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Chechnya Still Boiling
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Editors: George S. Toler
Book Description:
In September 1999, Russia’s then-Premier Vladimir Putin ordered military, police, and security forces to enter the breakaway Chechnya region, resulting in these forces occupying the region by early 2000. The conflict has resulted in thousands of military and civilian casualties and the massive destruction of housing and infrastructure. This book looks at Chechnya and Putin’s rise to power and continuing popularity which have been tied at least partly to his perceived ability to prosecute this conflict successfully. In the run-up to Russian legislative elections in December 2003 and a presidential election in March 2004, Putin endeavored to demonstrate that peace had returned to the region. After Chechen terrorists held hundreds of Moscow theater-goers hostage in late 2002, the Putin administration appeared unequivocally opposed to talks with the rebels and more dedicated to establishing a pro-Moscow government in Chechnya. This pro-Moscow government has used its own forces to battle the remaining rebels, ostensibly permitting the disengagement and withdrawal of most Russian troops from the region. This “Chechenization” of the conflict, along with related pacification efforts, has constituted the main elements of the Russian government’s campaign to wind down the fighting. The pacification efforts discussed in this book have also aimed to gain the support or acquiescence of the population to federal control and have included rebuilding assistance and elections. However, the assassination of a pro-Moscow Chechen leader in May 2004, the attack on a school in the town of Beslan, Russia in September 2004 by Chechen terrorists, and widening of conflict to other areas of Russia’s North Caucasus have raised questions about whether Chechenization and pacification are succeeding.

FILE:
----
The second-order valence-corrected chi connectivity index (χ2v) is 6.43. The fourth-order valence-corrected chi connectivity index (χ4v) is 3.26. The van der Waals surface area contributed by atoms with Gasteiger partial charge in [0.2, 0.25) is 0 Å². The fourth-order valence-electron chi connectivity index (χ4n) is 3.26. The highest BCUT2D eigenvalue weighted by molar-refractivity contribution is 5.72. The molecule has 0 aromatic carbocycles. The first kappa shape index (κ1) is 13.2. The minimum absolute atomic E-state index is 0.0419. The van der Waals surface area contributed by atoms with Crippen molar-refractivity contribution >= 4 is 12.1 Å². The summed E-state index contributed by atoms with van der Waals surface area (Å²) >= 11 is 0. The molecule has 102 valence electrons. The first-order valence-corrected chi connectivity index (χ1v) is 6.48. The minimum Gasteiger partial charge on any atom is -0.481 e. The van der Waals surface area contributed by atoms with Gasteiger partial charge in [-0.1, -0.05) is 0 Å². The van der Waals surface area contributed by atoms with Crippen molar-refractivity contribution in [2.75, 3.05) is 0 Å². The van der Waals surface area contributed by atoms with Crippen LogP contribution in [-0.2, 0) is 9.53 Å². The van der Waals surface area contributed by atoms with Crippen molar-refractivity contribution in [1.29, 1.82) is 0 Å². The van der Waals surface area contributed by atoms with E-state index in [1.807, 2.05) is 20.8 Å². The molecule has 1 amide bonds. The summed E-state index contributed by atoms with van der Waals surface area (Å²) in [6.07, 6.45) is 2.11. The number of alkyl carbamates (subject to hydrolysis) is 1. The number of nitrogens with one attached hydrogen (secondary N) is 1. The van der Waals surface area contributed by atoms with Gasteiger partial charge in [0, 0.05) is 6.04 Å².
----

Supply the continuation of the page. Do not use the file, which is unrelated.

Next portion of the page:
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Table of Contents:
Preface

Chapter 1. Stability in Russia's Chechnya and Other Regions of the North Caucasus: Recent Developments
(Jim Nichol), pp. 1-16

Chapter 2. Chechnya: The Breaking Point
(Thomas de Waal), pp. 17-34

Chapter 3. The Lessons of War: Chechnya, The Caucasus, Russia
(Stephen Blank), pp. 35-48

Chapter 4. Bringing Peace to Chechnya? Assessments and Implications
(Jim Nichol), pp. 49-72

Index, pp. 73

   Series:
      Russian Political, Economic, and Security Issues
   Binding: Softcover
   Pub. Date: 2010
   ISBN: 978-1-60692-577-5
   Status: AV
  
Status Code Description
AN Announcing
FM Formatting
PP Page Proofs
FP Final Production
EP Editorial Production
PR At Prepress
AP At Press
AV Available
  
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Chechnya Still Boiling